MATERIALS AND METHODS

Honeybees and feeding

Honeybees (A. mellifera) were obtained from Khorasan Razavi Technical and Professional Center (Mashhad city, Honarestan) according to Wang et al. (2014). First, to stop egg production, a naturally mated queen was kept in a queen cage for 5 days; after which it was moved to a queen excluder box for approximately 24 h. An empty frame was also provided so the entire brood laid by the queen would roughly have the same ages. Then, three weeks after the egg laying, the frame was transferred from the colony to an incubator in a frame hive (dark, 32 ˚C and 70% RH). Finally, the emerging honeybees were partitioned into 78 hives. Therefore, we investigated the effect of 13 treatments of amino acid in 5 replications. The treatment of honeybees is presented in Table 1.

 

Measurement of productive traits

The experiment was carried out on 5 November to 22 December 2018 to provide sufficient space for growth of brood bees and avoid creating additional space and crowding the colony. The amount of honey production was measured weekly. The population of brood bees was determined using a specially wired frame (5×5 cm2). The population of adult worker bees was measured by estimating the surface of the frame covered by mature bees. In this method, frames fully covered by worker bees were considered as a population frame, whereas partially covered frames were accordingly considered as a fraction of the frame. To measure the amount of pollen collected, pollen traps were used during the flowering period of each treatment and the production was estimated using a digital scale. Resistance and stability of colonies in winter is known to determine the durability and resistance of queens and their colonies as a winter survival parameter. In order to determine winter mortality, starting from mid-December, colonies were weighed at the beginning of each day (before bees left). At the end of winter, the secondary weighing was carried out.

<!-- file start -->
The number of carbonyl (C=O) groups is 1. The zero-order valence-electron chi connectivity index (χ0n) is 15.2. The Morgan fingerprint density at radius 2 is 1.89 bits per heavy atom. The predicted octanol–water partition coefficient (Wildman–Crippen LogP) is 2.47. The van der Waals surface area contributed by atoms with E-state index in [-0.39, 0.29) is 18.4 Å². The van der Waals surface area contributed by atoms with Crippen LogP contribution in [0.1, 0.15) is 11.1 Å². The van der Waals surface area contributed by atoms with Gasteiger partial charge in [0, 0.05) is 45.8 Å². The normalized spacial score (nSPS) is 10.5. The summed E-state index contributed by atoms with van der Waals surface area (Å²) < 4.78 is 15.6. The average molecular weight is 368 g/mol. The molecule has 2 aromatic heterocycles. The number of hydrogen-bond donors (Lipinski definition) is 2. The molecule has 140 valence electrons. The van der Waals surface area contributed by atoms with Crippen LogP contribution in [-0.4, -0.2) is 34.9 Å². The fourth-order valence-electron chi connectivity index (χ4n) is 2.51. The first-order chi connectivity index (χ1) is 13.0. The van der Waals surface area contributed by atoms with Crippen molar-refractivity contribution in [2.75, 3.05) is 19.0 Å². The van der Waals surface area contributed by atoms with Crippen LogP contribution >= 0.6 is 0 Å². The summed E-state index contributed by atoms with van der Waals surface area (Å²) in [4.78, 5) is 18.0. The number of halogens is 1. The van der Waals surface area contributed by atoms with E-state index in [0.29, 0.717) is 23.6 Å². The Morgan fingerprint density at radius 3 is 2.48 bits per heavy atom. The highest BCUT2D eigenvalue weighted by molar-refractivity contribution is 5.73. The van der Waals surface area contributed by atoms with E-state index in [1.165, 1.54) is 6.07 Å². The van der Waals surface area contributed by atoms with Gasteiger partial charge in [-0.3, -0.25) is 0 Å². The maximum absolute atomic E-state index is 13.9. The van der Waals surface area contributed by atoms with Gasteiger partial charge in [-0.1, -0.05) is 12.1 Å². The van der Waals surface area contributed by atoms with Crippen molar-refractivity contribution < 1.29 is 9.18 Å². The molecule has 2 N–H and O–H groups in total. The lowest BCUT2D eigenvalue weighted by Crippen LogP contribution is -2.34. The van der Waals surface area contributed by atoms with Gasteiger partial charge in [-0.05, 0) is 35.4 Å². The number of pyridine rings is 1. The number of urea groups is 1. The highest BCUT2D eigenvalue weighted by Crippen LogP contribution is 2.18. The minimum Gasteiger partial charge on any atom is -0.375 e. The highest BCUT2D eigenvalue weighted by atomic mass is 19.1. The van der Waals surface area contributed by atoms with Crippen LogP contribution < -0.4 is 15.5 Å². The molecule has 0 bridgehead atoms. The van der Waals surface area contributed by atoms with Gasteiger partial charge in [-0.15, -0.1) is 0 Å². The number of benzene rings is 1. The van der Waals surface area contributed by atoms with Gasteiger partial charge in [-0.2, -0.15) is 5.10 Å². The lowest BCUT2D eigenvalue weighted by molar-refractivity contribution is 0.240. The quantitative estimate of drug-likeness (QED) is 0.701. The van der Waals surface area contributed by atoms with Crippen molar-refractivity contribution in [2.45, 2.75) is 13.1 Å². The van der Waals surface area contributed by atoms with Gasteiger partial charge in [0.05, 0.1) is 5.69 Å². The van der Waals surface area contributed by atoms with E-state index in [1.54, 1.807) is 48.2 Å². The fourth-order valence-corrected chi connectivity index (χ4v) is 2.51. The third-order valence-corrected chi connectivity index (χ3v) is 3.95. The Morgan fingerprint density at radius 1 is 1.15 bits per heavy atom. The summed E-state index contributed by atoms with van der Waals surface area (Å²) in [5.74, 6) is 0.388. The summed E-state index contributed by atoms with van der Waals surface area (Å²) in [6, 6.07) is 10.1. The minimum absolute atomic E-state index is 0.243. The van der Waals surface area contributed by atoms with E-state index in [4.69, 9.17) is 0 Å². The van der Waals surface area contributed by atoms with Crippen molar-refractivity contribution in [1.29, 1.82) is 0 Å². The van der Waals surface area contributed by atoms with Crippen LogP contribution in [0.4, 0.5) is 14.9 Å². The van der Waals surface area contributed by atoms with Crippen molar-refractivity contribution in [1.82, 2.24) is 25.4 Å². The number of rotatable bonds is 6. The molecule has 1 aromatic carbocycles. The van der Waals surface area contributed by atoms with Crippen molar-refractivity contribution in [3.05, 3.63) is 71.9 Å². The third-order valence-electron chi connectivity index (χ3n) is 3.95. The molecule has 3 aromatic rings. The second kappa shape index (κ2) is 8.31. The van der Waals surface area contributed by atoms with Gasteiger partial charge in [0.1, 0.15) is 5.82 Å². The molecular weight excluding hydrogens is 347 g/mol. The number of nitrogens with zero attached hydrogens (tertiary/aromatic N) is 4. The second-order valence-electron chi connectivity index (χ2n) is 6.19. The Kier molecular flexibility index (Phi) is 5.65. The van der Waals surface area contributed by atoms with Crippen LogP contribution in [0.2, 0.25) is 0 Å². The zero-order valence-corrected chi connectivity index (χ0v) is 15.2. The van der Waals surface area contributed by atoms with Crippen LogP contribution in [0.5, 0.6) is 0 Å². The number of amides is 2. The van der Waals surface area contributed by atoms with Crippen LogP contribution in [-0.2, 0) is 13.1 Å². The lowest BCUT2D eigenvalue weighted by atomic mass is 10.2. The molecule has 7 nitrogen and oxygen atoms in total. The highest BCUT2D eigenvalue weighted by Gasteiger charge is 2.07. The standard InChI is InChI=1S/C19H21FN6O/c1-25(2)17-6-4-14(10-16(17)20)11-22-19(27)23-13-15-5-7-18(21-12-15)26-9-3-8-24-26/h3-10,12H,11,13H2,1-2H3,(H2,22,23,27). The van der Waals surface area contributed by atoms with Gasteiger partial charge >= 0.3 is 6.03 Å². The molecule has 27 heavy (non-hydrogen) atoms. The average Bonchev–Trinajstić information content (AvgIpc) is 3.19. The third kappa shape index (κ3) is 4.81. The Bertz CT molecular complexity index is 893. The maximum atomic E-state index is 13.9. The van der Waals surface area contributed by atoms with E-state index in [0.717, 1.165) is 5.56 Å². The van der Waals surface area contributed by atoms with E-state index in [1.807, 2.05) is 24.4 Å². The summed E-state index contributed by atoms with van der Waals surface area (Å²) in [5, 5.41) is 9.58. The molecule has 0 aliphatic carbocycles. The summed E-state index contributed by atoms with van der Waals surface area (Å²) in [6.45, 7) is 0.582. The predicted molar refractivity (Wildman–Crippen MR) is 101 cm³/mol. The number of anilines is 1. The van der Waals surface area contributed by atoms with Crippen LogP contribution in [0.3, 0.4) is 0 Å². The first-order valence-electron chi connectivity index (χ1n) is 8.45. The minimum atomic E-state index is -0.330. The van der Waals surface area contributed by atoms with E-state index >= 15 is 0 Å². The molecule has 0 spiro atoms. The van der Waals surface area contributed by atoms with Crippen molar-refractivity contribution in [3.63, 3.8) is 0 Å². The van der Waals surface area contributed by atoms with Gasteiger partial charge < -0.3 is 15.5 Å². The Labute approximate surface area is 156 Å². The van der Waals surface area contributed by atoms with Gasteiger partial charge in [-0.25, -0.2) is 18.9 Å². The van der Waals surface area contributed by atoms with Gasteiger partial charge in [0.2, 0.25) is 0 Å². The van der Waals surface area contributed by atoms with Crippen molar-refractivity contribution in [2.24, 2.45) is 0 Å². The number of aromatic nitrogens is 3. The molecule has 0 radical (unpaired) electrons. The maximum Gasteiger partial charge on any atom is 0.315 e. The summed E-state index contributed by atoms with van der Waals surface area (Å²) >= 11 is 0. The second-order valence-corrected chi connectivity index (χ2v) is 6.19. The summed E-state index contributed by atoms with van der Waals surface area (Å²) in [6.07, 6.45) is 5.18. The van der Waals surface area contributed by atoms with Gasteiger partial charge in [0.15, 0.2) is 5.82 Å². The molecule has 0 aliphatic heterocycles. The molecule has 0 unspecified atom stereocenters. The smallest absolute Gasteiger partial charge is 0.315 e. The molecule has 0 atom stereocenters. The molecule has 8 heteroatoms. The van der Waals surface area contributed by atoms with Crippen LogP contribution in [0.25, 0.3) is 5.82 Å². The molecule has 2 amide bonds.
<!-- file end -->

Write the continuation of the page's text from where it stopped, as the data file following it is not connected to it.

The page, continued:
Table 1 The composition of diet provided to the honeybees

 

 

The difference between the primary weighing and the secondary weighing (overnight=130 days) right after extracting the stored honey was estimated to represent winter survival (Mohebodini et al. 2013).

 

RNA extraction and cDNA synthesis

According to Wang et al. (2014), we used liquid nitrogen to flash-freeze honeybees in each group. For real time PCR analysis, 12 samples per hive were collected and, for each sample, heads of 4 bees were pooled during RNA extraction. The heads of the four honeybees were put in a sterile 1.5-mL polypropylene microtube. Then, 200 μL of digestion buffer was added and the sample was homogenized using a sterile microtube pestle. Therefore, we had 6 replicates and each treatment had 12 samples, so we had 156 samples for the entire study. Isolation of total RNA from the heads of honeybees was carried out with the RNeasy mini kit plus (QiaGene, USA). The next step was to prepare cDNA using RT Kit (Thermo, USA).

 

Real time PCR

The Maxima SYBR Green/ROX qPCR Master Mix Kit (Thermo, USA) was used